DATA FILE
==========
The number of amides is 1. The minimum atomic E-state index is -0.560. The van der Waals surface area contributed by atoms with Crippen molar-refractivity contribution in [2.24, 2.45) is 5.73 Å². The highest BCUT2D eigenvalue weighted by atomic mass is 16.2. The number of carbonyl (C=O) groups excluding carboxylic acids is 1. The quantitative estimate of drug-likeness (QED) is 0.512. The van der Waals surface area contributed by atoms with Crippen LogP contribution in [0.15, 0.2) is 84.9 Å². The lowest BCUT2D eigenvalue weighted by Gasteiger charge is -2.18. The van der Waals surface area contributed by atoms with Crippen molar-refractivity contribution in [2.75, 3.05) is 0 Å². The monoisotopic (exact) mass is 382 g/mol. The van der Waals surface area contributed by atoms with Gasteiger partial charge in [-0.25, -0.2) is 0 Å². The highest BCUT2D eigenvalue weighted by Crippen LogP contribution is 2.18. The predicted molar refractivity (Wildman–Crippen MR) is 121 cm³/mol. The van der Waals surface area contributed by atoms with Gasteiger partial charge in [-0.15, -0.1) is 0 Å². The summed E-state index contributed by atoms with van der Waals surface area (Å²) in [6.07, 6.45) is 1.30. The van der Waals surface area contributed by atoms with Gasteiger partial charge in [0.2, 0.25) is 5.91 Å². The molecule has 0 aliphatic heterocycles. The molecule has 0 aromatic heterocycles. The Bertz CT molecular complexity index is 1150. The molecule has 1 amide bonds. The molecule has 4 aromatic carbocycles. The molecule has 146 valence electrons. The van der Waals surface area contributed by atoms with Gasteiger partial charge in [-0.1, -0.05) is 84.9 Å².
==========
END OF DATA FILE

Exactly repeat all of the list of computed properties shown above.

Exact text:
The number of amides is 1. The minimum atomic E-state index is -0.560. The van der Waals surface area contributed by atoms with Crippen molar-refractivity contribution in [2.24, 2.45) is 5.73 Å². The highest BCUT2D eigenvalue weighted by atomic mass is 16.2. The number of carbonyl (C=O) groups excluding carboxylic acids is 1. The quantitative estimate of drug-likeness (QED) is 0.512. The van der Waals surface area contributed by atoms with Crippen LogP contribution in [0.15, 0.2) is 84.9 Å². The lowest BCUT2D eigenvalue weighted by Gasteiger charge is -2.18. The van der Waals surface area contributed by atoms with Crippen molar-refractivity contribution in [2.75, 3.05) is 0 Å². The monoisotopic (exact) mass is 382 g/mol. The van der Waals surface area contributed by atoms with Gasteiger partial charge in [-0.25, -0.2) is 0 Å². The highest BCUT2D eigenvalue weighted by Crippen LogP contribution is 2.18. The predicted molar refractivity (Wildman–Crippen MR) is 121 cm³/mol. The van der Waals surface area contributed by atoms with Gasteiger partial charge in [-0.15, -0.1) is 0 Å². The summed E-state index contributed by atoms with van der Waals surface area (Å²) in [6.07, 6.45) is 1.30. The van der Waals surface area contributed by atoms with Gasteiger partial charge in [0.2, 0.25) is 5.91 Å². The molecule has 0 aliphatic heterocycles. The molecule has 0 aromatic heterocycles. The Bertz CT molecular complexity index is 1150. The molecule has 1 amide bonds. The molecule has 4 aromatic carbocycles. The molecule has 146 valence electrons. The van der Waals surface area contributed by atoms with Gasteiger partial charge in [-0.1, -0.05) is 84.9 Å².